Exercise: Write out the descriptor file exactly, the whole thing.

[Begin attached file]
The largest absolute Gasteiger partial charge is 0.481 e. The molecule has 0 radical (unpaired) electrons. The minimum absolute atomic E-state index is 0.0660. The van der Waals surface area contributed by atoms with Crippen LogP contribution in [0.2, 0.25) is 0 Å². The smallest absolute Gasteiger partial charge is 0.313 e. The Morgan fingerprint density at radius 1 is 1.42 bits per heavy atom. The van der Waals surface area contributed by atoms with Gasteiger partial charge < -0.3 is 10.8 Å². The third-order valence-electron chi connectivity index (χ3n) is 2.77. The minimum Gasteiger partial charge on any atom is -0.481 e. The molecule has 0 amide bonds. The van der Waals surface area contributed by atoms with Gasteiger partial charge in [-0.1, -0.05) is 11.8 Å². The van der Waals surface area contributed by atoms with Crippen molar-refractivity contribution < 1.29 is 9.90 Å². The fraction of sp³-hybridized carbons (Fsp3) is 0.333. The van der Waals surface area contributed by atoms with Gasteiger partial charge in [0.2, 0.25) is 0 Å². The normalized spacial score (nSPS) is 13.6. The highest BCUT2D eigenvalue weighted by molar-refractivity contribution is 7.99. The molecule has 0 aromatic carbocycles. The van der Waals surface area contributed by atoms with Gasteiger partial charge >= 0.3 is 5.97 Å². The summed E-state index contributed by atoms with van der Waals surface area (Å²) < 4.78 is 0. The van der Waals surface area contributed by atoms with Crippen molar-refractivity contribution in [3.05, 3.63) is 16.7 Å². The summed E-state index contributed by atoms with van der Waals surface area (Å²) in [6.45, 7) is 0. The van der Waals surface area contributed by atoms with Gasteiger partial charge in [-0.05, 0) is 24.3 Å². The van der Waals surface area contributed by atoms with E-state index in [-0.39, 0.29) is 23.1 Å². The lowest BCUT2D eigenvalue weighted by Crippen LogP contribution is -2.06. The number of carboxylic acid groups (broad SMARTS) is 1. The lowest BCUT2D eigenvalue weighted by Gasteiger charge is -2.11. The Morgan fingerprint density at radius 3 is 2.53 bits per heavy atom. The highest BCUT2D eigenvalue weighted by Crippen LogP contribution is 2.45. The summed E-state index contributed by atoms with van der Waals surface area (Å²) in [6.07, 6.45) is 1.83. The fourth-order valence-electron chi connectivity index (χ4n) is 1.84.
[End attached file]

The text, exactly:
The largest absolute Gasteiger partial charge is 0.481 e. The molecule has 0 radical (unpaired) electrons. The minimum absolute atomic E-state index is 0.0660. The van der Waals surface area contributed by atoms with Crippen LogP contribution in [0.2, 0.25) is 0 Å². The smallest absolute Gasteiger partial charge is 0.313 e. The Morgan fingerprint density at radius 1 is 1.42 bits per heavy atom. The van der Waals surface area contributed by atoms with Gasteiger partial charge < -0.3 is 10.8 Å². The third-order valence-electron chi connectivity index (χ3n) is 2.77. The minimum Gasteiger partial charge on any atom is -0.481 e. The molecule has 0 amide bonds. The van der Waals surface area contributed by atoms with Gasteiger partial charge in [-0.1, -0.05) is 11.8 Å². The van der Waals surface area contributed by atoms with Crippen molar-refractivity contribution < 1.29 is 9.90 Å². The fraction of sp³-hybridized carbons (Fsp3) is 0.333. The van der Waals surface area contributed by atoms with Gasteiger partial charge in [0.2, 0.25) is 0 Å². The normalized spacial score (nSPS) is 13.6. The highest BCUT2D eigenvalue weighted by molar-refractivity contribution is 7.99. The molecule has 0 aromatic carbocycles. The van der Waals surface area contributed by atoms with Gasteiger partial charge >= 0.3 is 5.97 Å². The summed E-state index contributed by atoms with van der Waals surface area (Å²) < 4.78 is 0. The van der Waals surface area contributed by atoms with Crippen molar-refractivity contribution in [3.05, 3.63) is 16.7 Å². The summed E-state index contributed by atoms with van der Waals surface area (Å²) in [6.45, 7) is 0. The van der Waals surface area contributed by atoms with Gasteiger partial charge in [-0.05, 0) is 24.3 Å². The van der Waals surface area contributed by atoms with E-state index in [-0.39, 0.29) is 23.1 Å². The lowest BCUT2D eigenvalue weighted by Crippen LogP contribution is -2.06. The number of carboxylic acid groups (broad SMARTS) is 1. The lowest BCUT2D eigenvalue weighted by Gasteiger charge is -2.11. The Morgan fingerprint density at radius 3 is 2.53 bits per heavy atom. The highest BCUT2D eigenvalue weighted by Crippen LogP contribution is 2.45. The summed E-state index contributed by atoms with van der Waals surface area (Å²) in [6.07, 6.45) is 1.83. The fourth-order valence-electron chi connectivity index (χ4n) is 1.84.